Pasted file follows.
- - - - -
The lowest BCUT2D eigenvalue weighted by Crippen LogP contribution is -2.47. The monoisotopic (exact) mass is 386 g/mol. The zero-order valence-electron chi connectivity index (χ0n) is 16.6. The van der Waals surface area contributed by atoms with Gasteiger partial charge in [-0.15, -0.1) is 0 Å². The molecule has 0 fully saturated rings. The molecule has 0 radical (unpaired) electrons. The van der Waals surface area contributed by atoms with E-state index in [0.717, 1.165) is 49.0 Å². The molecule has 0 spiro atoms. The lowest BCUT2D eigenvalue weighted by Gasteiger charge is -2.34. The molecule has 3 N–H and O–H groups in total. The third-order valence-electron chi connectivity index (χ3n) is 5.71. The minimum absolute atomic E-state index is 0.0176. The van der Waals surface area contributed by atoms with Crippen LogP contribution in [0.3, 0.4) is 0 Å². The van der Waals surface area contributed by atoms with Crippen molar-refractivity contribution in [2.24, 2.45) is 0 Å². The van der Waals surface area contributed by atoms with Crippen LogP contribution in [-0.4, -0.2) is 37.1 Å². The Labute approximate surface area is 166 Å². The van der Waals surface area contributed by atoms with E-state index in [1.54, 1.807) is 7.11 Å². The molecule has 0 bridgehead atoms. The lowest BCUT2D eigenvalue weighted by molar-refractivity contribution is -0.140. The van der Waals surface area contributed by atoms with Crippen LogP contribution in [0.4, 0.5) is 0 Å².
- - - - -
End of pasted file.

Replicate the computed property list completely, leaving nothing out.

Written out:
The lowest BCUT2D eigenvalue weighted by Crippen LogP contribution is -2.47. The monoisotopic (exact) mass is 386 g/mol. The zero-order valence-electron chi connectivity index (χ0n) is 16.6. The van der Waals surface area contributed by atoms with Gasteiger partial charge in [-0.15, -0.1) is 0 Å². The molecule has 0 fully saturated rings. The molecule has 0 radical (unpaired) electrons. The van der Waals surface area contributed by atoms with E-state index in [0.717, 1.165) is 49.0 Å². The molecule has 0 spiro atoms. The lowest BCUT2D eigenvalue weighted by Gasteiger charge is -2.34. The molecule has 3 N–H and O–H groups in total. The third-order valence-electron chi connectivity index (χ3n) is 5.71. The minimum absolute atomic E-state index is 0.0176. The van der Waals surface area contributed by atoms with Crippen LogP contribution in [0.3, 0.4) is 0 Å². The van der Waals surface area contributed by atoms with Crippen molar-refractivity contribution in [2.24, 2.45) is 0 Å². The van der Waals surface area contributed by atoms with Crippen LogP contribution in [-0.4, -0.2) is 37.1 Å². The Labute approximate surface area is 166 Å². The van der Waals surface area contributed by atoms with E-state index in [1.54, 1.807) is 7.11 Å². The molecule has 0 bridgehead atoms. The lowest BCUT2D eigenvalue weighted by molar-refractivity contribution is -0.140. The van der Waals surface area contributed by atoms with Crippen LogP contribution in [0.4, 0.5) is 0 Å².